ABBYY Compreno Technology: Key Components

Language:
EN
Version:
2.0
Type:
Technology & Features
Category:
Semantic

ABBYY Compreno uses three major components

  • Semantics - in the form a language-independent hierarchy of concepts
  • Syntax - i.e. ability to understand how concepts relate to one another within one or more sentences)
  • Statistical data - which is used for combining words into natural-sounding sequences and as an aid in sense disambiguation.

1. Semantics: getting to the very meaning

Semantics is a branch of linguistics that deals with meanings. Universal Semantic Hierarchy - a hierarchy of meanings believed to be common for most natural languages - builds the core of ABBYY Compreno Technology. While analyzing the text, ABBYY Compreno Technology identifies the exact position of each word in the hierarchy, thus defining its meaning and the set of concepts semantically connected to it (e. g. for “Labrador”: “dog”, “animal”, “dachshund” etc.). This way, the quality of machine text understanding is language- and style-independent: Compreno Technology can identify identical and similar meanings in texts using different vocabulary, as well as in multilingual documents or document sets.

2. Syntax: reveal context-dependent relations between the meanings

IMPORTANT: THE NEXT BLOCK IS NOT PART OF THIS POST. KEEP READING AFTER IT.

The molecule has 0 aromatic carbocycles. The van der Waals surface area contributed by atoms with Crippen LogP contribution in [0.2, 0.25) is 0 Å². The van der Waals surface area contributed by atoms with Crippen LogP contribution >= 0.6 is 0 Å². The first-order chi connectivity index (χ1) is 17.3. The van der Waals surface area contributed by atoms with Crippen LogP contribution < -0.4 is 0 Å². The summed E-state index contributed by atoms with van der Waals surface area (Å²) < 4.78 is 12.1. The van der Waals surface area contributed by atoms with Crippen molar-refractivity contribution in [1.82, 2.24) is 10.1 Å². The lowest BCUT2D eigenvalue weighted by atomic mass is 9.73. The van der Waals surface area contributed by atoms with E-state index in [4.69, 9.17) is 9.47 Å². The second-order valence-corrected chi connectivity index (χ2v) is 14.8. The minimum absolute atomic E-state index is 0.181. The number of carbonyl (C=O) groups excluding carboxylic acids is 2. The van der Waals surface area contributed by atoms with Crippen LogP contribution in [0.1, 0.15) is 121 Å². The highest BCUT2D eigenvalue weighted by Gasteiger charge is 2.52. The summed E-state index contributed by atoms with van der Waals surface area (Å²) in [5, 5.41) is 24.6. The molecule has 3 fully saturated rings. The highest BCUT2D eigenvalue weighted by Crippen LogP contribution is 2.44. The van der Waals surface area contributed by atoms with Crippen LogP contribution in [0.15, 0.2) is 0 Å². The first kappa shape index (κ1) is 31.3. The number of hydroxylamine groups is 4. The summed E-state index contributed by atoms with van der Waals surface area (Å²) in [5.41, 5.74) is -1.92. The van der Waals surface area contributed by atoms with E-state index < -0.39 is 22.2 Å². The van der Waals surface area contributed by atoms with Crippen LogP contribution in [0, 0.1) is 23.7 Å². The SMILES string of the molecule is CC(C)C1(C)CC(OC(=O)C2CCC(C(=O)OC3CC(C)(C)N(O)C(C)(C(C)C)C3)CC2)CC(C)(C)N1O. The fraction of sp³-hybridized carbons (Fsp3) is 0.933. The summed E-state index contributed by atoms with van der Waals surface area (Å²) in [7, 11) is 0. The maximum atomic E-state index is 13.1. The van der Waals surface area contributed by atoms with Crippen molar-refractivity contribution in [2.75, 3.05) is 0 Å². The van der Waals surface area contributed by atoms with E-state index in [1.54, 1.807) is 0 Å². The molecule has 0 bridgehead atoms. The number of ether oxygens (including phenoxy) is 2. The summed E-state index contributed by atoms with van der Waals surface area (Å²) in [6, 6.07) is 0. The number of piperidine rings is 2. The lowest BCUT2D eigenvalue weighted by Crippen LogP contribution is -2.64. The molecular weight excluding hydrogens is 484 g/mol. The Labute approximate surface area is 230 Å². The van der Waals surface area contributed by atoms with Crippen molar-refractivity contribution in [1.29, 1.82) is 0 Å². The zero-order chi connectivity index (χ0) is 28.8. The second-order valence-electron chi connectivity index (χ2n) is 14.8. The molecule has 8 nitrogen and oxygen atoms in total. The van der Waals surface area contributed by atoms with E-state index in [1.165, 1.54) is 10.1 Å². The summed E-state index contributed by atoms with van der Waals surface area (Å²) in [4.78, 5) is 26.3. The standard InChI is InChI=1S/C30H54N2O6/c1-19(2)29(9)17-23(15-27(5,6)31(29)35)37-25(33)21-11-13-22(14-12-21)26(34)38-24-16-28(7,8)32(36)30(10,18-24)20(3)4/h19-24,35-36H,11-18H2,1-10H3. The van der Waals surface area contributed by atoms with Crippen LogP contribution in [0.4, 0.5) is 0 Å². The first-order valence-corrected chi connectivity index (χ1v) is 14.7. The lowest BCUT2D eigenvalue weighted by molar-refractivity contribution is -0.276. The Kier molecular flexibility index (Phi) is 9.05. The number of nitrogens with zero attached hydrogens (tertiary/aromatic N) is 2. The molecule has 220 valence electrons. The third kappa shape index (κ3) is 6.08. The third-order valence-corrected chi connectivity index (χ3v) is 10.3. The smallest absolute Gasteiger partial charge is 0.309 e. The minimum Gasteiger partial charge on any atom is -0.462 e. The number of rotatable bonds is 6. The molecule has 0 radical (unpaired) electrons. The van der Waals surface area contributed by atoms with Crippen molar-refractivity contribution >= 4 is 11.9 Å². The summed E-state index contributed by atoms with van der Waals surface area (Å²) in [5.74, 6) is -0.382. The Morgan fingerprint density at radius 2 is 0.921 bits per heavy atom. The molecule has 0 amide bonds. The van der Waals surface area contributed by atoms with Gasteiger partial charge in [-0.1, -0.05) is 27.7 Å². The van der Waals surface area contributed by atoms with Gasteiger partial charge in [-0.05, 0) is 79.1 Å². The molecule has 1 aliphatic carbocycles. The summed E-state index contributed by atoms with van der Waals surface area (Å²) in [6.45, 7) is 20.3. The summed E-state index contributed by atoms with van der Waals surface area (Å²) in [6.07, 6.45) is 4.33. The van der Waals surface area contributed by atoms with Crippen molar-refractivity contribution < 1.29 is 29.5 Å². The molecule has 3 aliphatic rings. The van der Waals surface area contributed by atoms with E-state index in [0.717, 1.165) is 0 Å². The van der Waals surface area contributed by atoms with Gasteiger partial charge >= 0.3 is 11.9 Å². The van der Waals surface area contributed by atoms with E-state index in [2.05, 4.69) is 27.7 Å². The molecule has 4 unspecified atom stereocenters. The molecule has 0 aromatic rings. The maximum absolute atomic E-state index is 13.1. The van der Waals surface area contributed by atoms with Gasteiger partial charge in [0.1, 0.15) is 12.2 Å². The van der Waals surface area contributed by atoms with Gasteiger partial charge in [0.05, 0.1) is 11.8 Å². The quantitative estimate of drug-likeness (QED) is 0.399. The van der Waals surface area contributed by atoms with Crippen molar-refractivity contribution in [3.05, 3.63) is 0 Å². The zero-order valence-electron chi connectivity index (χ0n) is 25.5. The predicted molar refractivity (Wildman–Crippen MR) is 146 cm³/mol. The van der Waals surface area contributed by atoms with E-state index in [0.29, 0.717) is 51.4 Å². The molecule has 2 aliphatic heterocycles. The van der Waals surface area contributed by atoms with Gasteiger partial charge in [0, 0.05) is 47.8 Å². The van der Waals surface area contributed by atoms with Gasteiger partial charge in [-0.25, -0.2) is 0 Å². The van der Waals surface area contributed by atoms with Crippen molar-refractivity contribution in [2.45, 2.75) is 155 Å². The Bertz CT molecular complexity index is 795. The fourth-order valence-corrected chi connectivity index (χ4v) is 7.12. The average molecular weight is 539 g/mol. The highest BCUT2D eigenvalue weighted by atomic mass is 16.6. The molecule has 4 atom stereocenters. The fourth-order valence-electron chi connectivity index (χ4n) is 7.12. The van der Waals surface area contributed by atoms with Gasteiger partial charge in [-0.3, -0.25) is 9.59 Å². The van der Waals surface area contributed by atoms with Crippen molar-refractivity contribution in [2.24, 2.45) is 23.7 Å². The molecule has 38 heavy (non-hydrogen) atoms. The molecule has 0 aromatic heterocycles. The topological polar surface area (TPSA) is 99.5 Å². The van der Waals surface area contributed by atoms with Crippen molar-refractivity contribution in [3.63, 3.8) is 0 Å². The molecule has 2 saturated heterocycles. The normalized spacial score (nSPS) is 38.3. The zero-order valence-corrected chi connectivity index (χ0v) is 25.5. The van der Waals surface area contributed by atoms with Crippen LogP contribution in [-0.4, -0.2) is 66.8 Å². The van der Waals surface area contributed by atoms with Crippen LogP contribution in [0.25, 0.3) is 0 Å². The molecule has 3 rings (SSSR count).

A sophisticated Syntactic Parsing Technology defines the grammatical role of each word in a sentence and analyzes all interrelations between words within one sentence and between sentences. Syntactic parsing complements Universal Semantic Hierarchy adding context-specific non-hierarchical connections between the concepts within and between the sentences in the text.

Syntactic parsing allows to resolve multiple ambiguity cases which cause challenges in machine text understanding, such as:

  • Homonymy / polysemy disambiguation
    Example: can (Verb) and can (Noun)
  • Anaphora resolution
    Example: After Peter had waited for 30 minutes, he (Peter) went home
  • Sentence part omission (ellipsis) resolution
    Example: He says he has lost the money, but I don't think he has. (lost his money)



3. Statistics: relevant support for the language knowledge

Last but not least, statistical analysis enhances the quality of context-dependent synonymy/homonymy disambiguation.

Further Info

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